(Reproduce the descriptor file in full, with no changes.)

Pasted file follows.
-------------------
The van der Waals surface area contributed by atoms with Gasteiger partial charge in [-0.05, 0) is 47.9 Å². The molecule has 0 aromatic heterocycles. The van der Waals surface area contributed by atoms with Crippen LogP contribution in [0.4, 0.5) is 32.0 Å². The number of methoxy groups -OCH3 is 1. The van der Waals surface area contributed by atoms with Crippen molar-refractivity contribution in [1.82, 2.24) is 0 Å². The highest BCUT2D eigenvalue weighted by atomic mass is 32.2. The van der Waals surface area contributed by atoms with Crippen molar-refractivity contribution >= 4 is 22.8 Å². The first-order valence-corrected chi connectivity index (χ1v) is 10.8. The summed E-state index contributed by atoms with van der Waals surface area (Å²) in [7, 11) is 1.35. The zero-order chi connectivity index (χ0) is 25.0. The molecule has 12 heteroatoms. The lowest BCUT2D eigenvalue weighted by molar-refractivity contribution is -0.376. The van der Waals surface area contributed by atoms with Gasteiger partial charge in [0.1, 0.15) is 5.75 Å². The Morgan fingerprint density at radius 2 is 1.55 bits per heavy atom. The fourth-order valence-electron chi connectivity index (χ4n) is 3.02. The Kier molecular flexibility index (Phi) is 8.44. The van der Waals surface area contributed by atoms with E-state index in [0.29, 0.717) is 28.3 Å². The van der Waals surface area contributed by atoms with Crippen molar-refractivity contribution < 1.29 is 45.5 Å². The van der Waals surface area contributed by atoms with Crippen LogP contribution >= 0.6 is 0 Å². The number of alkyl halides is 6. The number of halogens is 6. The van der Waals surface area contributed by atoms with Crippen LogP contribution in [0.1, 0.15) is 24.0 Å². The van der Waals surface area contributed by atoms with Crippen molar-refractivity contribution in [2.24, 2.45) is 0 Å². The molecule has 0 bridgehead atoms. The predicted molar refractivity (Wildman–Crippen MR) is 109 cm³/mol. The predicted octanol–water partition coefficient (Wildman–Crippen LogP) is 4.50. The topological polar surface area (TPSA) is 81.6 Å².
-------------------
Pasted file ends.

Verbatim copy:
The van der Waals surface area contributed by atoms with Gasteiger partial charge in [-0.05, 0) is 47.9 Å². The molecule has 0 aromatic heterocycles. The van der Waals surface area contributed by atoms with Crippen LogP contribution in [0.4, 0.5) is 32.0 Å². The number of methoxy groups -OCH3 is 1. The van der Waals surface area contributed by atoms with Crippen molar-refractivity contribution in [1.82, 2.24) is 0 Å². The highest BCUT2D eigenvalue weighted by atomic mass is 32.2. The van der Waals surface area contributed by atoms with Crippen molar-refractivity contribution >= 4 is 22.8 Å². The first-order valence-corrected chi connectivity index (χ1v) is 10.8. The summed E-state index contributed by atoms with van der Waals surface area (Å²) in [7, 11) is 1.35. The zero-order chi connectivity index (χ0) is 25.0. The molecule has 12 heteroatoms. The lowest BCUT2D eigenvalue weighted by molar-refractivity contribution is -0.376. The van der Waals surface area contributed by atoms with Gasteiger partial charge in [0.1, 0.15) is 5.75 Å². The Morgan fingerprint density at radius 2 is 1.55 bits per heavy atom. The fourth-order valence-electron chi connectivity index (χ4n) is 3.02. The Kier molecular flexibility index (Phi) is 8.44. The van der Waals surface area contributed by atoms with E-state index in [0.29, 0.717) is 28.3 Å². The van der Waals surface area contributed by atoms with Crippen molar-refractivity contribution < 1.29 is 45.5 Å². The van der Waals surface area contributed by atoms with Crippen LogP contribution >= 0.6 is 0 Å². The number of alkyl halides is 6. The number of halogens is 6. The van der Waals surface area contributed by atoms with Crippen LogP contribution in [0.1, 0.15) is 24.0 Å². The van der Waals surface area contributed by atoms with Crippen molar-refractivity contribution in [2.24, 2.45) is 0 Å². The molecule has 0 bridgehead atoms. The predicted molar refractivity (Wildman–Crippen MR) is 109 cm³/mol. The predicted octanol–water partition coefficient (Wildman–Crippen LogP) is 4.50. The topological polar surface area (TPSA) is 81.6 Å².